Going too fast without thinking

By | May 12, 2012

Preparation of Decimus2B for the UK micromouse contest in four weeks or so proceeds apace. The mouse is faster than it has ever been, it is more accurate than it has ever been and it turns better than it ever has before. Does it work well? Of course not.

During the Minos contest, I had Decimus set up to do the outer circuit run but just could not get it to perform as fast as it should. The mouse has a design top speed of better than 3.5m/s and can do about 8m/s/s before there is a risk of lost traction. Nonetheless, the long straight could only be managed at lower values. There is no room normally at home to do long straight tests so this weekend, I got hold of a 2.5m long piece of board and set the mouse off doing long, fast straights to see what happened. Apart from the fact that it looks like I will have to recalibrate the encoder distance values a little (only about 1%), things did not look good at the high performance settings.

Just to be clear, for the mouse to even reach 3.5m/s from a standstill, down the full length of the maze, it would have to accelerate at more than 4.5m/s/s. I only had about 2m of safe distance to play with so I set the mouse to do 2m with an acceleration of 5m/s/s. That should bring it to a top speed of 3.16m/s at the half way point. During the run, I recorded the profiler set speed and the encoder count.

Overflow in the speed profiler for Decimus 2B micromouse

Well, that didn’t go to plan then. Clearly, there is a problem with the controller or profiler. Probably, this is a simple overflow issue in the controller since the profiler speed is correct but the motors try to slow down dramatically as the measured speed starts to hit 128 counts per ms. It should not be too difficult to track down. Of course, it would be better if it was not there at all.

See how the controller tries heroically to cope with the problem as the bug messes up all the inputs. Interestingly, on this surface, the mouse mostly manages to finish in the right place. Everything is carefully prepared to give optimum conditions though.

UPDATE:

That didn’t take long. The feedforward calculation had an overflow in it which caused the feedforward value to drop to a negative value as the speed reached 128 counts per millisecond. Not good. After a quick fixup, the mouse can now do 8m/s/s quite well.

micromouse speed profile after correcting overflow in controller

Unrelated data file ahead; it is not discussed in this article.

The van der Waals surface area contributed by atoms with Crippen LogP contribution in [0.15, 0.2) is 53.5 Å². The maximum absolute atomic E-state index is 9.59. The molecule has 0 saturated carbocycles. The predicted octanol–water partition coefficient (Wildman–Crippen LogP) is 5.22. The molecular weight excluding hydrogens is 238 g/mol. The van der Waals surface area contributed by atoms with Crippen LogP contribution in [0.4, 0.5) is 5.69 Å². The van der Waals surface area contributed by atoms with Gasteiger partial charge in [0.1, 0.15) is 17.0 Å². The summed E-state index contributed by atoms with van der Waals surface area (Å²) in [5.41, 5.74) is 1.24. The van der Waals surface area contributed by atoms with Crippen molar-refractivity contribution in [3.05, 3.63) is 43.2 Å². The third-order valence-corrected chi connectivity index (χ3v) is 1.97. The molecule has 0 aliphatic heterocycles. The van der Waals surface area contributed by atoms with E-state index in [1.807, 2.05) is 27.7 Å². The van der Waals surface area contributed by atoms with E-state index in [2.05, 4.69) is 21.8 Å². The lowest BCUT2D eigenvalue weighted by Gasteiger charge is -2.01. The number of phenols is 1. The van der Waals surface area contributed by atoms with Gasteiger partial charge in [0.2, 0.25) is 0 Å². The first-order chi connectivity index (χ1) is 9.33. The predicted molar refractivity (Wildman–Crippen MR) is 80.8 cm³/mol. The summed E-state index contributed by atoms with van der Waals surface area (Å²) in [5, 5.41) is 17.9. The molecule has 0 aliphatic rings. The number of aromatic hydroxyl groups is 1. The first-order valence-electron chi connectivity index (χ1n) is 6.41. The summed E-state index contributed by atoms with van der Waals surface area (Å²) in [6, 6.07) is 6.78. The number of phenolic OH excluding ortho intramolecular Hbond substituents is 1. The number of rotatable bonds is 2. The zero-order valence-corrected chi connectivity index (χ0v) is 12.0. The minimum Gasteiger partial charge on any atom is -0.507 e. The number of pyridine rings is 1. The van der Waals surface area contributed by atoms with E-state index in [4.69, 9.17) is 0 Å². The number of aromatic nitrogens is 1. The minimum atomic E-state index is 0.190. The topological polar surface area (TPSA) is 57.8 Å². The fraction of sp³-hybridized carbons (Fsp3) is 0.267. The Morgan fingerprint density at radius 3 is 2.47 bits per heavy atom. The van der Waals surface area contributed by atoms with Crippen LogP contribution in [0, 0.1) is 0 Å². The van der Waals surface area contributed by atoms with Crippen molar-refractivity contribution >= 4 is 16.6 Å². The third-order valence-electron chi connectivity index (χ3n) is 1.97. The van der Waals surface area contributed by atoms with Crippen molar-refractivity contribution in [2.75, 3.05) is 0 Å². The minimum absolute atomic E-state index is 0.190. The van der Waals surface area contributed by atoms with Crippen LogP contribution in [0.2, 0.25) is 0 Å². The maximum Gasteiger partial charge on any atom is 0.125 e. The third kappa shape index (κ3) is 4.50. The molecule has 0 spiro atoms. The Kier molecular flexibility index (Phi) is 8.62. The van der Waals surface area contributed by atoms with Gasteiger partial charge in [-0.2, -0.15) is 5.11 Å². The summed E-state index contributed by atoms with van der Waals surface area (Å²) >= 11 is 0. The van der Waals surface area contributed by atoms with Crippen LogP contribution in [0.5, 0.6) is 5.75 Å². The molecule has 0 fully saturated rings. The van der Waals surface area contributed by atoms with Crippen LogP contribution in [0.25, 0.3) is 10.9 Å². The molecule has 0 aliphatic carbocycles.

There is still a bit of work to do on the change in feedforward values as the speed peaks but that is relatively minor. In case you are interested, the fault lies with the fact that the feedforward values are calculated from the profile speed rather than the actual speed of the motors. I think.

2 thoughts on “Going too fast without thinking

  1. mog123

    where are you using feedforward compesation (I’m assuming it’s to compesate the high friction)? On the outer pi/pd/pid loop of the motor controller or are you using a state-space controller? Can you share any more info on that?

  2. Peter Harrison Post author

    Feedforward is used to make the controller’s life easier. Set up correctly, the mouse can make a fair success of a move even without the controller turned on. That leaves the controller just having to deal with errors.

    The controller is a phase lead design. I don’t understand the state-space stuff unfortunately.

    The profiler determines a new set point for the motors and the controller sets an output PWM based entirely on the difference between the new setpoint and the actual position.

    That output PWM has a value added to it that is made of three components. one is proportional to motor speed, one proportional to motor acceleration and an additional value to overcome stiction/friction effects.

    The sum of all these is given to the motor to control its speed. The effect is to keep position errors in the drive train significantly smaller than they would be otherwise.

    After the UK contest I may write this up properly since it seems not to be widely used.

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